Leader of the Opposition Mark Golding continues to struggle to unite the party. The party has been divided since Portia Simpson Miller took over as leader in 2006 and the disunity continued under Peter Phillips. Fifteen years is a long time to be fighting over the leadership. The central issue of who has the right to lead Norman Manley’s party is apparently a matter of both credentials and electability. Portia was electable but lacked the middle class credentials, Peter Phillips had the credentials but was ultimately poison at the ballot box. Mark Golding is a lawyer, a banker and, like Bob Marley, has an English father and a Jamaican mother. He needs more time to demonstrate whether he can appeal to Jamaican voters.
It’s not clear why Golding is causing so much dissension inside the party. There are no policy or ideological issues at stake. It seems that just as Peter Phillips refused to accept Portia as leader, some members of the PNP are refusing to accept Golding on no better grounds than he was not their choice. He and Dayton Campbell were key figures in Peter Bunting’s Rise United faction that attempted to unseat Peter Phillips in 2019. The argument that the Risers caused the PNP to lose the 2020 election ignores the fact that the PNP and Phillips were never ahead in the polls after 2016. In any case most of the Risers lost their seats and the prime culprit, Peter Bunting, is sidelined in the Senate alongside another PNP leader wannabe Damion Crawford. Supporters of Lisa Hanna can’t deny that she has major problems in her constituency, with the resignation of another councillor. Until she can sort out her home turf, she continues to lack credibility as a leadership contender. However, Golding has not yet found his feet. He seems to have retained the same inept communications team that made Peter Phillips a laughing stock on social media, and he is a long way from remaking himself as a man of the people.
Until Mark Golding has been at least a year in office and the pollsters can go in the field, the question of his electability may best be answered by observing the current Prime Minister Andrew Holness. Nationwide’s 2020 Blue Dot poll found him to be enjoying historic levels of popularity. Can he sustain this until the next election in 2024/5 ? The success of the weekend lockdowns (since March 2021 ) in reducing the number of Covid-19 cases and hospitalisations suggests that, right now, the Prime Minister and the government continue to enjoy the confidence of the majority who are willing to endure the very considerable difficulty and inconvenience of the lockdowns. There are many gripes about corruption, the indifference to the environment when mining or a new hotel is in the balance, crime continues unabated, vaccines are running short, and more than a hundred thousand children have not attended any form of school since the pandemic began, but nothing has yet happened to cause the nation’s hearts and minds to turn hopefully to the warring PNP.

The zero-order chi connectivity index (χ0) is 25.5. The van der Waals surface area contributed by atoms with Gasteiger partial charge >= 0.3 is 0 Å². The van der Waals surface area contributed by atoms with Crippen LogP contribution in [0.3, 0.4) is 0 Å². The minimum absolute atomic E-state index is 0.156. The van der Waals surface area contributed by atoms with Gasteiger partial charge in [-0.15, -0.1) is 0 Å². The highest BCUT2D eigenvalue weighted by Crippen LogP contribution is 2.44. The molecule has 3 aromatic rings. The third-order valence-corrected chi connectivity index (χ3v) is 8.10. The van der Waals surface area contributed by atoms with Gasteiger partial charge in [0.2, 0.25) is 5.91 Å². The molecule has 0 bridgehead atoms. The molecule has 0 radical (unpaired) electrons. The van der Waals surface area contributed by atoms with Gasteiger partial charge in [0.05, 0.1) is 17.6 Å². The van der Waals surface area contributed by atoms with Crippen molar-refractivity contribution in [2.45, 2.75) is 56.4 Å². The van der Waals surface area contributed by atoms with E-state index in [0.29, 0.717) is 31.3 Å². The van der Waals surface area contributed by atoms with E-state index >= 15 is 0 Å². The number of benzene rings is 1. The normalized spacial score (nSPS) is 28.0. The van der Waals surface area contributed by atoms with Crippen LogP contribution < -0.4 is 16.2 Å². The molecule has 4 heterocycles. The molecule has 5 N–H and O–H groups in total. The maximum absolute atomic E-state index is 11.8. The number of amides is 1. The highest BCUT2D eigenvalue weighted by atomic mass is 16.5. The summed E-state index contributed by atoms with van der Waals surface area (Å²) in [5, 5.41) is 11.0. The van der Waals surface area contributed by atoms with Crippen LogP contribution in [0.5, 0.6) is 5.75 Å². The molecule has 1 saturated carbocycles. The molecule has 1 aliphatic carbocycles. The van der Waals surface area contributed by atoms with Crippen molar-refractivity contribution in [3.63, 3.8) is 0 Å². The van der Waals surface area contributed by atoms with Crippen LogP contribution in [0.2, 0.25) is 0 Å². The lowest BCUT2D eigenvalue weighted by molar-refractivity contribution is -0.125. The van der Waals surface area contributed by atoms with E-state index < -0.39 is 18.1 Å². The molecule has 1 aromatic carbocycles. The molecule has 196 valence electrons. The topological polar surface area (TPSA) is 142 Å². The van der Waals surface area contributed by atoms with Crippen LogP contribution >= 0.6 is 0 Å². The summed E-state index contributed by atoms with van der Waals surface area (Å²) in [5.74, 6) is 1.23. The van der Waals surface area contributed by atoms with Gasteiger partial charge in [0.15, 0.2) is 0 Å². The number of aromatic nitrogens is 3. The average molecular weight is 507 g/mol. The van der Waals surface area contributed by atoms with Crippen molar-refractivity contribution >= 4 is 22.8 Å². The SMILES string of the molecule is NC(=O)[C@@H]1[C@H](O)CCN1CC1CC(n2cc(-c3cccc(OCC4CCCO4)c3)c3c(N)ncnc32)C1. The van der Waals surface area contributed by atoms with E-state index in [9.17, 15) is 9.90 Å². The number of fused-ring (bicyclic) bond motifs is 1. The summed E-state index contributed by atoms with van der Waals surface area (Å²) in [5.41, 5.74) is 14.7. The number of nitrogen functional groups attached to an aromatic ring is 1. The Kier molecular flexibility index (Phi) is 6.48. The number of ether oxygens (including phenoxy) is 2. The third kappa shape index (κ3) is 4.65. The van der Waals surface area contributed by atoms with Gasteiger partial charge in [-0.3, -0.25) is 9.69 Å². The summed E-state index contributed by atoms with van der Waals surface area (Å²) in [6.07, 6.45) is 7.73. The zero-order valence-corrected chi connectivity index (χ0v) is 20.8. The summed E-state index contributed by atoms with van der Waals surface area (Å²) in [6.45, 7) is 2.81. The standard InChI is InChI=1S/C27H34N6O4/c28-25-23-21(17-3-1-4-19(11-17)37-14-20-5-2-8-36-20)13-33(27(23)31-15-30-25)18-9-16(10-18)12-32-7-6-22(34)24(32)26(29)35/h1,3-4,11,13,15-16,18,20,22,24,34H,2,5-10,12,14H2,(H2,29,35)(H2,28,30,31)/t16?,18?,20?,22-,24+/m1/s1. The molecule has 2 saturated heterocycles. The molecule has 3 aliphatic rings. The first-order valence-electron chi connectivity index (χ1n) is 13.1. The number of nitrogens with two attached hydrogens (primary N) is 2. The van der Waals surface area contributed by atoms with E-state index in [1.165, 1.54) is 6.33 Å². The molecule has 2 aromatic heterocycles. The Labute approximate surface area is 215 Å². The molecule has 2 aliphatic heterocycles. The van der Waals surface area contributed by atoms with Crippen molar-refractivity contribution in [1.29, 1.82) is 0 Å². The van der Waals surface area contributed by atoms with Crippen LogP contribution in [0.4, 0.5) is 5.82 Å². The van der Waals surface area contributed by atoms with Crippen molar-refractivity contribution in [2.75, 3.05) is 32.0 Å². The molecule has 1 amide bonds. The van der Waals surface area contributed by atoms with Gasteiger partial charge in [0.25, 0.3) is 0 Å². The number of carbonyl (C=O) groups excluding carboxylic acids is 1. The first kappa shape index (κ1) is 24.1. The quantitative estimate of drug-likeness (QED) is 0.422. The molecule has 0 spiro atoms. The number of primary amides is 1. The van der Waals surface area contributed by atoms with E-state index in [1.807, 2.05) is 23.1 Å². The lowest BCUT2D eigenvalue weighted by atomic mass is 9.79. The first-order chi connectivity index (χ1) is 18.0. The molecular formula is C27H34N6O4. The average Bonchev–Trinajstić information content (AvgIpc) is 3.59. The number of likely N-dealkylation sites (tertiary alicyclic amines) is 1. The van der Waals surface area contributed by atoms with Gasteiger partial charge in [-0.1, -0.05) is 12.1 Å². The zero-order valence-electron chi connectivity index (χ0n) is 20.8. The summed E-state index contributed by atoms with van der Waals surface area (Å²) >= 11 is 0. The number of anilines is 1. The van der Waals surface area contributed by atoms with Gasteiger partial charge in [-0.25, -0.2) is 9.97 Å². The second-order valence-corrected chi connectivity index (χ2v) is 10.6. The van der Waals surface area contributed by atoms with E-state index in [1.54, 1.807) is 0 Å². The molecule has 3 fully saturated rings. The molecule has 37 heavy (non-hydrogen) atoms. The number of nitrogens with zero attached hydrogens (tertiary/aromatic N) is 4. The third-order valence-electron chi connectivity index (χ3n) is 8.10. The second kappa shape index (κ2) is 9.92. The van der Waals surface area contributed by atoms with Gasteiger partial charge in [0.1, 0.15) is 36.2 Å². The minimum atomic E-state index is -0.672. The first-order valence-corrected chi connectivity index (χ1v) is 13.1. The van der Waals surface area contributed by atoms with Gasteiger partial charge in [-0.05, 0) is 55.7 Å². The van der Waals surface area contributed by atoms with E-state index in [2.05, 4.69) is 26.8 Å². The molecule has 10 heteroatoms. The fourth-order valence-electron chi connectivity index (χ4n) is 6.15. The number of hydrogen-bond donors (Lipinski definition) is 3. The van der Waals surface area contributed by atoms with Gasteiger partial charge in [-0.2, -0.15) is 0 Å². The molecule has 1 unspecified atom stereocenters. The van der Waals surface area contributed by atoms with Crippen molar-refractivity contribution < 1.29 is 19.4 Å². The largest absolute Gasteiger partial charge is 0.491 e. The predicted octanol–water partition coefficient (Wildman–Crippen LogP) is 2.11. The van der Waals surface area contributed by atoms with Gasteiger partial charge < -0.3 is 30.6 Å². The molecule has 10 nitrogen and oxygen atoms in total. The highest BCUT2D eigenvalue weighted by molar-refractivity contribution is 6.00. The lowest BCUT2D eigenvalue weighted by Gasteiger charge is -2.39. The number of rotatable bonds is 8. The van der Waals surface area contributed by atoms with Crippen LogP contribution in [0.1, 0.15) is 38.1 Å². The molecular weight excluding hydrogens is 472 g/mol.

Violence against women is a problem for both parties: George Wright’s resignation from the JLP still leaves him with a seat in Parliament (and he is insisting he will not only not resign but will run again) and Dayton Campbell’s defamation lawsuit against Karen Cross et al will be winding its way through the courts for months to come. As usual, both parties will hope for other less vexing issues to take over on social media and the front pages of the newspapers long before they are forced to do anything substantive.
Golding has appointed Tony Bogues, formerly Michael Manley’s right hand man, to chair the party’s Policy/Vision Committee. This is apparently in response to those who feel that the party has lost its way and needs to find out what it stands for. Arguably neither the PNP or the JLP have stood for much of anything since the end of the Cold War. Both parties run on promoting growth in a market economy, a slate of competent candidates, policies that favour both business and the working class, with a little something thrown in for the poor. Who wins appears to depend on the popularity of the leader and their supporting cast. Right now Holness, Tufton et al are winning the race.
Your feel good tune of the week is Go Down Deh.